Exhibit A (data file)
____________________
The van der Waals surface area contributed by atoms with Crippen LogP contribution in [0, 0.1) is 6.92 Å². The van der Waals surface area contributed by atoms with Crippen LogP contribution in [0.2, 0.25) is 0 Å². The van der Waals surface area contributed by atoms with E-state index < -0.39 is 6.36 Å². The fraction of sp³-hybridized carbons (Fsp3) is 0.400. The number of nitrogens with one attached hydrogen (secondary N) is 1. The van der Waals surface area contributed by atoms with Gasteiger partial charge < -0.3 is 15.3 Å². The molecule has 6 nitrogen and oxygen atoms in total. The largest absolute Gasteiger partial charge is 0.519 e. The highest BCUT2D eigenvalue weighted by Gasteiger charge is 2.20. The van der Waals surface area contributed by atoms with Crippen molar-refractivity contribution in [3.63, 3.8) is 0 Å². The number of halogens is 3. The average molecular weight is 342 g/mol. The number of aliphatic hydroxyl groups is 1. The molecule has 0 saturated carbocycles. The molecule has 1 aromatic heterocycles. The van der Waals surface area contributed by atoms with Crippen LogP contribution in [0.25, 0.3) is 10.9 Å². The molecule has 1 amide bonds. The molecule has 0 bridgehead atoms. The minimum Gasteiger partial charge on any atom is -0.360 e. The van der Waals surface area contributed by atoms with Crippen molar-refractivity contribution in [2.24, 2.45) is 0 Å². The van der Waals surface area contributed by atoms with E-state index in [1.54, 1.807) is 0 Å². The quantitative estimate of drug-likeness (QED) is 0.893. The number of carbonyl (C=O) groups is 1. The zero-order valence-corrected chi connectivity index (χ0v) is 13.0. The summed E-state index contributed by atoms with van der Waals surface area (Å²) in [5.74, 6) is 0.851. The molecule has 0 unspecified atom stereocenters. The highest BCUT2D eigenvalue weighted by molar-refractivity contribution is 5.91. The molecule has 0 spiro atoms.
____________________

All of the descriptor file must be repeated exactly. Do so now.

The van der Waals surface area contributed by atoms with Crippen LogP contribution in [0, 0.1) is 6.92 Å². The van der Waals surface area contributed by atoms with Crippen LogP contribution in [0.2, 0.25) is 0 Å². The van der Waals surface area contributed by atoms with E-state index < -0.39 is 6.36 Å². The fraction of sp³-hybridized carbons (Fsp3) is 0.400. The number of nitrogens with one attached hydrogen (secondary N) is 1. The van der Waals surface area contributed by atoms with Gasteiger partial charge < -0.3 is 15.3 Å². The molecule has 6 nitrogen and oxygen atoms in total. The largest absolute Gasteiger partial charge is 0.519 e. The highest BCUT2D eigenvalue weighted by Gasteiger charge is 2.20. The van der Waals surface area contributed by atoms with Crippen molar-refractivity contribution in [3.63, 3.8) is 0 Å². The number of halogens is 3. The average molecular weight is 342 g/mol. The number of aliphatic hydroxyl groups is 1. The molecule has 0 saturated carbocycles. The molecule has 1 aromatic heterocycles. The van der Waals surface area contributed by atoms with Crippen LogP contribution in [0.25, 0.3) is 10.9 Å². The molecule has 1 amide bonds. The molecule has 0 bridgehead atoms. The minimum Gasteiger partial charge on any atom is -0.360 e. The van der Waals surface area contributed by atoms with Crippen molar-refractivity contribution in [2.24, 2.45) is 0 Å². The van der Waals surface area contributed by atoms with E-state index in [1.54, 1.807) is 0 Å². The quantitative estimate of drug-likeness (QED) is 0.893. The number of carbonyl (C=O) groups is 1. The zero-order valence-corrected chi connectivity index (χ0v) is 13.0. The summed E-state index contributed by atoms with van der Waals surface area (Å²) in [5.74, 6) is 0.851. The molecule has 0 unspecified atom stereocenters. The highest BCUT2D eigenvalue weighted by molar-refractivity contribution is 5.91. The molecule has 0 spiro atoms.